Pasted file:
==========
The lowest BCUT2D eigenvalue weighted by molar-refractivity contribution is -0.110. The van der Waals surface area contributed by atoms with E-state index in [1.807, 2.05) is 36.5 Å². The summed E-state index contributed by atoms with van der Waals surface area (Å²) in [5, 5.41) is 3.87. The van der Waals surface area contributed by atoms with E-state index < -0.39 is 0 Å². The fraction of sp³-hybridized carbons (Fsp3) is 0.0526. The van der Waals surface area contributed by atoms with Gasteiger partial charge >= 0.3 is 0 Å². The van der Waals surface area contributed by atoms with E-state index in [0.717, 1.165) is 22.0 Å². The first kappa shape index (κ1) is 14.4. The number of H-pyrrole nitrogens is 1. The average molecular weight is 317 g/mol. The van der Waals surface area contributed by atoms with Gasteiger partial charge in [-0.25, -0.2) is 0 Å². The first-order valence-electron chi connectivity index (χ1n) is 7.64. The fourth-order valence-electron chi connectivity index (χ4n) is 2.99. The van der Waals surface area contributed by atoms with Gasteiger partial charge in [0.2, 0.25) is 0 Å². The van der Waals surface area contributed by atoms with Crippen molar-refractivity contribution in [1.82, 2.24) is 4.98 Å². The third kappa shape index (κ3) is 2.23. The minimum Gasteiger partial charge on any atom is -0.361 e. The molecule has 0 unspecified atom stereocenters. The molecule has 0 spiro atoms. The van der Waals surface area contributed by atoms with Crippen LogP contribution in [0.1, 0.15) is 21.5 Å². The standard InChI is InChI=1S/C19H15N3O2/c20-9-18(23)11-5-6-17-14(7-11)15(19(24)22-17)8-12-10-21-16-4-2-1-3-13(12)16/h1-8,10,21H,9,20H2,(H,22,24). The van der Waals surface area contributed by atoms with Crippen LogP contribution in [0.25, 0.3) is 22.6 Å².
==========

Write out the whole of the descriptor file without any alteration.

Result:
The lowest BCUT2D eigenvalue weighted by molar-refractivity contribution is -0.110. The van der Waals surface area contributed by atoms with E-state index in [1.807, 2.05) is 36.5 Å². The summed E-state index contributed by atoms with van der Waals surface area (Å²) in [5, 5.41) is 3.87. The van der Waals surface area contributed by atoms with E-state index < -0.39 is 0 Å². The fraction of sp³-hybridized carbons (Fsp3) is 0.0526. The van der Waals surface area contributed by atoms with Gasteiger partial charge >= 0.3 is 0 Å². The van der Waals surface area contributed by atoms with E-state index in [0.717, 1.165) is 22.0 Å². The first kappa shape index (κ1) is 14.4. The number of H-pyrrole nitrogens is 1. The average molecular weight is 317 g/mol. The van der Waals surface area contributed by atoms with Gasteiger partial charge in [-0.25, -0.2) is 0 Å². The first-order valence-electron chi connectivity index (χ1n) is 7.64. The fourth-order valence-electron chi connectivity index (χ4n) is 2.99. The van der Waals surface area contributed by atoms with Gasteiger partial charge in [0.2, 0.25) is 0 Å². The van der Waals surface area contributed by atoms with Crippen molar-refractivity contribution in [1.82, 2.24) is 4.98 Å². The third kappa shape index (κ3) is 2.23. The minimum Gasteiger partial charge on any atom is -0.361 e. The molecule has 0 unspecified atom stereocenters. The molecule has 0 spiro atoms. The van der Waals surface area contributed by atoms with Crippen LogP contribution in [0.1, 0.15) is 21.5 Å². The standard InChI is InChI=1S/C19H15N3O2/c20-9-18(23)11-5-6-17-14(7-11)15(19(24)22-17)8-12-10-21-16-4-2-1-3-13(12)16/h1-8,10,21H,9,20H2,(H,22,24). The van der Waals surface area contributed by atoms with Crippen LogP contribution in [0.25, 0.3) is 22.6 Å².